How to start a Business Plan (cont’d)
In our first article in the series How to Start a Business Plan, we discussed how to take the first steps of writing a business plan. We determined the
• The type of business of business we want
• Revenue and profit expectations
• Balance of time commitment and lifestyle
• Does it have a cause (environmentally sustainable, helping the disadvantaged etc)
• Other factors determining how we would like the business to operate
This broad view is the start of a business plan and provides a skeleton of the business plan. It gives a clear direction for the next level of detail for the plan. It is now to put the meat on the bones to develop a plan to achieve the business objectives we have set.
To do this we segment the business into four areas or departments. We use the four generic elements you need in the business of:
The decisions you make in managing each of these departments will determine the type of business that will be created. Keep true to your broad plan to get the business you desire. Planning on a departmental level allows for deeper analysis of the business. It provides greater opportunity for analysis and management. It sets a solid foundation of sophistication ready for future growth.
What is the financial structure of the business? Will you raise funds through a loan or an investor, or will you self-fund. What financial infrastructure will the business require? Will customers pay cash, use EFTPOS, Paypal or direct transfer?
The financial plan addresses the model in terms of margins the business will generate. What will be the gross profit of each the business sells (the sale price – the cost to produce). What are the operating costs of the business (fixed costs such as rent, wages, utilities etc). How many units does the business need to sell to make a profit.
The marketing plan addresses the 4P’s of marketing:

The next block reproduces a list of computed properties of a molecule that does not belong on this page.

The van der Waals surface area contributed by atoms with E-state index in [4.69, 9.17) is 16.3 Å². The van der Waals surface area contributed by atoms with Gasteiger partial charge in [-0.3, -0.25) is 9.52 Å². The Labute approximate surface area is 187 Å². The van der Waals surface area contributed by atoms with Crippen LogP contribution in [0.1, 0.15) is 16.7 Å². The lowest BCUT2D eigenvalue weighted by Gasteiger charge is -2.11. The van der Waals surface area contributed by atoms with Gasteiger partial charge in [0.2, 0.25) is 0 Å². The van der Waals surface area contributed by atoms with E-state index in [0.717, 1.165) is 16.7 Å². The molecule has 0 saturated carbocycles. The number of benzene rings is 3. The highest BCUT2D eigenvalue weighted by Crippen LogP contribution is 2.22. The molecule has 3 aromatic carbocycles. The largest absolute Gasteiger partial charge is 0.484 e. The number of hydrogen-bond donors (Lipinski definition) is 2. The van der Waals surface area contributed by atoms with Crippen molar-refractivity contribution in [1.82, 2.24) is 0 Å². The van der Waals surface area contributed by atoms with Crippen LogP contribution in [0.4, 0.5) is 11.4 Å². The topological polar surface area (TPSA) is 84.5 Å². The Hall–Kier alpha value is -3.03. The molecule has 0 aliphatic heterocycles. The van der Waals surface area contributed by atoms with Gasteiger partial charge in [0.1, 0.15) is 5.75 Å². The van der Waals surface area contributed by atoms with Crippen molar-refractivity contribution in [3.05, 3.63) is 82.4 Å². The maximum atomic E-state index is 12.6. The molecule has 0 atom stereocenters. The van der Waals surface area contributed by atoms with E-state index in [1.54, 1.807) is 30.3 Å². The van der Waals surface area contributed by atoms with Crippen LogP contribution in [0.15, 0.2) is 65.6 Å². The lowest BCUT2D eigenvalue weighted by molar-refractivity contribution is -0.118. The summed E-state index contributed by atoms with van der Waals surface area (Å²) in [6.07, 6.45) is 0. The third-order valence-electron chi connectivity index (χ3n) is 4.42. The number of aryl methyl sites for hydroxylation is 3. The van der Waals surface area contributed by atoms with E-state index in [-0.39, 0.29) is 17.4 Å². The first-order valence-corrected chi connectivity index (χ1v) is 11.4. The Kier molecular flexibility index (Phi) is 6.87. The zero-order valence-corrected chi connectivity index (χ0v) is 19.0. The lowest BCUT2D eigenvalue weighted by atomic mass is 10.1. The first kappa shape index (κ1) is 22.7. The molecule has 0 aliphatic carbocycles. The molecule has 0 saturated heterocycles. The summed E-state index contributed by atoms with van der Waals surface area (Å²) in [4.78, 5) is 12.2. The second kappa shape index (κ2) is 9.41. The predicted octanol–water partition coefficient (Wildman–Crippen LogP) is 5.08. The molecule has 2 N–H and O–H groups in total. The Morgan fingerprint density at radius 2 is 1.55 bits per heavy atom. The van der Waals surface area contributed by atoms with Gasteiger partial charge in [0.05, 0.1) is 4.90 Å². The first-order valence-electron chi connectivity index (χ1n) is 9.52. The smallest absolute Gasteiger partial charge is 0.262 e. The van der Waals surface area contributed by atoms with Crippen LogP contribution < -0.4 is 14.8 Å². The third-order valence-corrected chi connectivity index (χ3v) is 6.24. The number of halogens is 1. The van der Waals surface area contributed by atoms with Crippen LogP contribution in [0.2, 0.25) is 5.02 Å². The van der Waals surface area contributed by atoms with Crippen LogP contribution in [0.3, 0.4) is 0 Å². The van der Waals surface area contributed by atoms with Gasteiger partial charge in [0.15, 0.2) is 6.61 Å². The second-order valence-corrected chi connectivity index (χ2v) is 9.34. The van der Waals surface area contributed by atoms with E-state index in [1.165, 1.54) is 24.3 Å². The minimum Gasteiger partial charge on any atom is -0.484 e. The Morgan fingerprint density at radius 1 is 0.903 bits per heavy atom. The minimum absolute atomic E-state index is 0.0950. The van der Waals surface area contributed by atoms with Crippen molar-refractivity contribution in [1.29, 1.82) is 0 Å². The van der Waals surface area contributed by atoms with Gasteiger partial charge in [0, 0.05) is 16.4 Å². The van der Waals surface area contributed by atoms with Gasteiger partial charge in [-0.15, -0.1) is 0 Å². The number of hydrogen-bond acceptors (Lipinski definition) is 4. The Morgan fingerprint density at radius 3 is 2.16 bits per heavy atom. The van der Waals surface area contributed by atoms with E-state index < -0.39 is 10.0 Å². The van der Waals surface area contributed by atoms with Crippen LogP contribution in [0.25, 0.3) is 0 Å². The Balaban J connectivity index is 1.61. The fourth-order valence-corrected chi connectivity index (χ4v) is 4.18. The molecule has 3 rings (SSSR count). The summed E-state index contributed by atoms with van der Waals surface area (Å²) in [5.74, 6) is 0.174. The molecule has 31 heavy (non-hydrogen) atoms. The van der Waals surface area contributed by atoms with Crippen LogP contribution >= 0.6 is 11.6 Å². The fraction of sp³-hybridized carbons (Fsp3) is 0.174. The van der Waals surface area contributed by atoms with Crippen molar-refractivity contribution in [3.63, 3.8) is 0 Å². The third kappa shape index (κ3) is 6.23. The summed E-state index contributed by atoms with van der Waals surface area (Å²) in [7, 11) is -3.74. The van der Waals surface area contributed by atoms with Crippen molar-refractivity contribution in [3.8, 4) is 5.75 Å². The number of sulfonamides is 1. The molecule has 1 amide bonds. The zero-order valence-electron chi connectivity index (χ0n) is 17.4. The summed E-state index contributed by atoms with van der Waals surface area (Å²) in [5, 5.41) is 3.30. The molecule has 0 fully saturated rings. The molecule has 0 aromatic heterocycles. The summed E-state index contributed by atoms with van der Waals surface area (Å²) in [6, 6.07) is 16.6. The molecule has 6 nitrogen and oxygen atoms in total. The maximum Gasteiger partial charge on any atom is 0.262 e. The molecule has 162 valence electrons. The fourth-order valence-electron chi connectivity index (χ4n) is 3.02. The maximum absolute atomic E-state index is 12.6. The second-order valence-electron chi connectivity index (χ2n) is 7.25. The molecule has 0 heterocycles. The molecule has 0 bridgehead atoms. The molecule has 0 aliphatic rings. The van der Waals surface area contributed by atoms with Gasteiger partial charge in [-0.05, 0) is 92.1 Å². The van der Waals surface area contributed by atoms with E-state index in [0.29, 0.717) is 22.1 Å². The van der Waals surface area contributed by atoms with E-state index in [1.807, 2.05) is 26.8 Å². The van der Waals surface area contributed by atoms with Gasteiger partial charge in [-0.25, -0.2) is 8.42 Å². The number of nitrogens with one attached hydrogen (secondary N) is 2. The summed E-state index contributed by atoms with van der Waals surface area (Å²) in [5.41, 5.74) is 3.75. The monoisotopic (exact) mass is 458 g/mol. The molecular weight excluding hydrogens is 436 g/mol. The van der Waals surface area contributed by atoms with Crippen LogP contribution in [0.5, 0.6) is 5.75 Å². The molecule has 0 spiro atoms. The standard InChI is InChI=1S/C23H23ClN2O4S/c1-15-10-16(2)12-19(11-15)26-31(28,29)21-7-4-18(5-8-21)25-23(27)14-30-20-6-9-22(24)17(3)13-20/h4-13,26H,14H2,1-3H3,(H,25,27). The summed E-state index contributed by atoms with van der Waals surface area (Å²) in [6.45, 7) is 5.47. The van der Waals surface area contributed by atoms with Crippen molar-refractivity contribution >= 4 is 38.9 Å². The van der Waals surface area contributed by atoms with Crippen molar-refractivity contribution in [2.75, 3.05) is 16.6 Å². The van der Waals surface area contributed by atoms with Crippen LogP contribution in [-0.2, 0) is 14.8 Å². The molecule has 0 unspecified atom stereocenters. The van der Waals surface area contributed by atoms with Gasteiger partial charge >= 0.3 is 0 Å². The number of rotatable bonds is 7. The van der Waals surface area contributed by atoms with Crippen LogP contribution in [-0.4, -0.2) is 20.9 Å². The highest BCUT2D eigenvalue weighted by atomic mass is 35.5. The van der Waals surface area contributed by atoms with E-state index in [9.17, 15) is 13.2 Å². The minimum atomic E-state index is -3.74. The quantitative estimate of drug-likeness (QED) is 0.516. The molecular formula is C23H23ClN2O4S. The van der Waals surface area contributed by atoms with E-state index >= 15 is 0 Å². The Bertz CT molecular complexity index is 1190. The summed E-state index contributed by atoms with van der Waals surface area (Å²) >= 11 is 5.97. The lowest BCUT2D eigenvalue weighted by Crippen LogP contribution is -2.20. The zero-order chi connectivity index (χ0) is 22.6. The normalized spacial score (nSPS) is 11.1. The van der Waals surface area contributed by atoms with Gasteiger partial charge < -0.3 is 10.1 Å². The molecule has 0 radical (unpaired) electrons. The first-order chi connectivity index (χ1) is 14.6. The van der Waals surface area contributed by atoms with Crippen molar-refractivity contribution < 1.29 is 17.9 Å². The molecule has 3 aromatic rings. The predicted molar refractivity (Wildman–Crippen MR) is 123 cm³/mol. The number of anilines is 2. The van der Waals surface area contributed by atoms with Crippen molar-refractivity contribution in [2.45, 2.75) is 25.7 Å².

Product – what the business will sell, what quality, benefits and features, after sale service etc
Price – will it be priced at market rates, at a premium or discount, value pricing or cost plus pricing etc
Promotion – How will you promote the product? Direct marketing, advertising, strategic alliances. Who will the business target? What offers will you make to them? Will you have loyalty programs? What messages need to be conveyed to the market? Is it a new product or concept where you need to educate the market of the benefits, or is it an innovation of an existing product.
Placement – What distribution channels will the business utilise to get the product to its customers. Is it only available direct from the business, or will you have distributors and retailers selling the product?
The decisions combine to form the overall marketing strategy.
This covers what the business requires to deliver the promises it makes to its customers in the marketing of the product. Do you need an office, a warehouse, a vehicle, same day delivery, 24 hour support etc.
The operation plan outlines how the business will organise and manage all of these components
How many people does the business need to operate the business? What skills and qualifications are required, when are where are the people and skills required. How will the business recruit these people, will they be employees or contractors.
We have now progressed from starting the business plan to having a more detailed business plan than most businesses in Australia.
Good Luck, and I’ll post the final How to Start a Business Plan part 3 soon.